I’m on a temp assignment. I sit in a cubicle and do my boring work and nobody talks to me. I’m lonely. A bunch of them went out after work Friday but I wasn’t invited. The women are all sad Catholic virgins who listen to Barry Manilow albums.

What Instagram has taught me so far

I’ve been on Instagram for about nine weeks and here are a few things I’ve learned:

  1. Everyone is having a better life than I am.
  2. No, they’re not. It just seems that way. It’s the place where people put on their best face.
  3. Real photographers use a proper camera. They don’t muck about with a mobile phone. Technologically speaking, mobile phones can’t touch a real camera. Yet.
  4. The trend in photography is to saturate photos with so much color and gleam they look like ads for LSD. Why does that feel like an appropriate reflection of our times?
  5. People are too lazy to write a pithy word or two in comment sections. Emojis are the last refuge for the verse-challenged.
  6. Instagram has revealed that I might have a latent addictive personality disorder. I check it far too often. I’m hoping the newness wears off soon.
  7. I’m disappointed over my desire for more followers. It’s not dissimilar to when I first started blogging. I got over it here. I’m sure I’ll move on there as well


My bride and I went out Saturday night to see comedians John Mulaney and Pete Davidson. I enjoyed Mulaney but found Davidson vulgar and unfunny. In all fairness, we are not Davidson’s target audience. The same people who find him funny are the same folks who’d attend Coachella, which is something I’d never do.

They announced that cell phones would be locked in a Yonder pouch so the show couldn’t be recorded. The pouches are unlocked on your way out. We didn’t want to deal with all that so we left our phones at home. We sat at the dinner table and tried to remember the last time we left the house for a night out (or ANYWHERE) without our phones and we couldn’t. Initially, I was concerned that not having my phone might give me an anxiety attack but do you know what? Dinner + show – phone = emancipation. We didn’t miss it one bit. An uninterrupted dinner was a genuine pleasure.


After all these years, having kids finally pays off. I waited a long time for this day to come.

Oliver and Alice say hello. They want you to know they’re fine. Send treats.

Hop hop hop

I took my 12-year old on a Chelsea gallery hop. The 17-year old is out of the game. She has a Saturday gig and a boyfriend now. There’s no room for gallery hops with Dad. Eventually, I’ll lose 12-year old too and be back to wandering around these galleries alone. I’m not hurt or insulted. It’s the nature of how things work.

I think she was a bit bored. I occasionally caught her standing in a corner staring at her phone instead of the art. I think she enjoyed the time spent with Dear Aul Da but I’m not sure how she feels about art. I either opened a world for them or turned them off to art permanently. It could go either way. But you have to make the introduction. What happens after that is out of my control.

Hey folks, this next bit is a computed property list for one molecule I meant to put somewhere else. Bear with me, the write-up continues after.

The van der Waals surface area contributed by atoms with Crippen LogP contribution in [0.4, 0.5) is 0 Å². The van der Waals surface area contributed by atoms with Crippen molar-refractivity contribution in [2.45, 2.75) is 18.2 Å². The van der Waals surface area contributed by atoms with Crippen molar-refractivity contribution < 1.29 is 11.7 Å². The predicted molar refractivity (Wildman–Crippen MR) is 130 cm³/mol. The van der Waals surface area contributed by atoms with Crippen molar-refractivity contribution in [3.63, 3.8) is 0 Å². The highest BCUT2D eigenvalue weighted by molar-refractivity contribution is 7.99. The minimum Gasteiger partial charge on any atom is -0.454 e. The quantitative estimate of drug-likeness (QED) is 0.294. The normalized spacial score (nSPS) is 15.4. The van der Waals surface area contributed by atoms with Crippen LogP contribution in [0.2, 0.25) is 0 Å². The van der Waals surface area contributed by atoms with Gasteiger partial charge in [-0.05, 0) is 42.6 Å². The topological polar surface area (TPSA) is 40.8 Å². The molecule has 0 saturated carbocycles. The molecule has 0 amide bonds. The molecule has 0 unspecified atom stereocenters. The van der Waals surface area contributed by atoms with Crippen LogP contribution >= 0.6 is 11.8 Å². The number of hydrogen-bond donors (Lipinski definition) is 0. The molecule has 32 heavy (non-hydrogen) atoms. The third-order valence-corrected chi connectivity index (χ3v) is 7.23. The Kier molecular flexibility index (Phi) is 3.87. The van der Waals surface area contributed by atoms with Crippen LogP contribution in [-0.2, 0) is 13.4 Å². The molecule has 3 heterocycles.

This is Anthony McCall’s fetching light installation Split Second at the Sean Kelly Gallery.

I’m like a parrot. I like shiny objects and light is my favorite medium. Light + mist is even better.

A young child ran into the light and I couldn’t resist a pic.

James Turrell is the grandmaster for me but this is a very fine example of McCall’s ‘solid light’ works.

This room of shoe oddities tucked in the back of the Marlborough Gallery is Towards An End to Biological Perception by Genesis P-Orridge. Animal lovers beware.

My daughter didn’t spend any time looking at these. She found them disturbing, spun around on her heels and walked straight out, which I understand. But *I* liked them.

The larger part of the gallery is filled with Davina Semo’s large scale sculptures in All The World. Along the floor are heavy cubic bales that anchor chains linked to bells cast from bronze.

I didn’t want to get thrown out so I asked permission to ring the bells and they said it was OKAY. So you can imagine what that lead to.

Brightly colored reflective acrylic sheets studded with ball bearings hang on the walls throughout.

I was reading a review in ARTnews, which is something I rarely do. ARTnews sucks all the joy out of art. The reviewer said of the piece in question:

For an oeuvre that is so self-consciously synthetic, the overall experience offers a surprisingly potent meditation on attention, lifespans and mortality itself.

What does that even MEAN? I have a very base, visceral reaction to art. I look at it. Does it make me have a proper laugh (in the good or bad way)? Is it beautiful to behold? These are my criteria. It’s why I hate political art.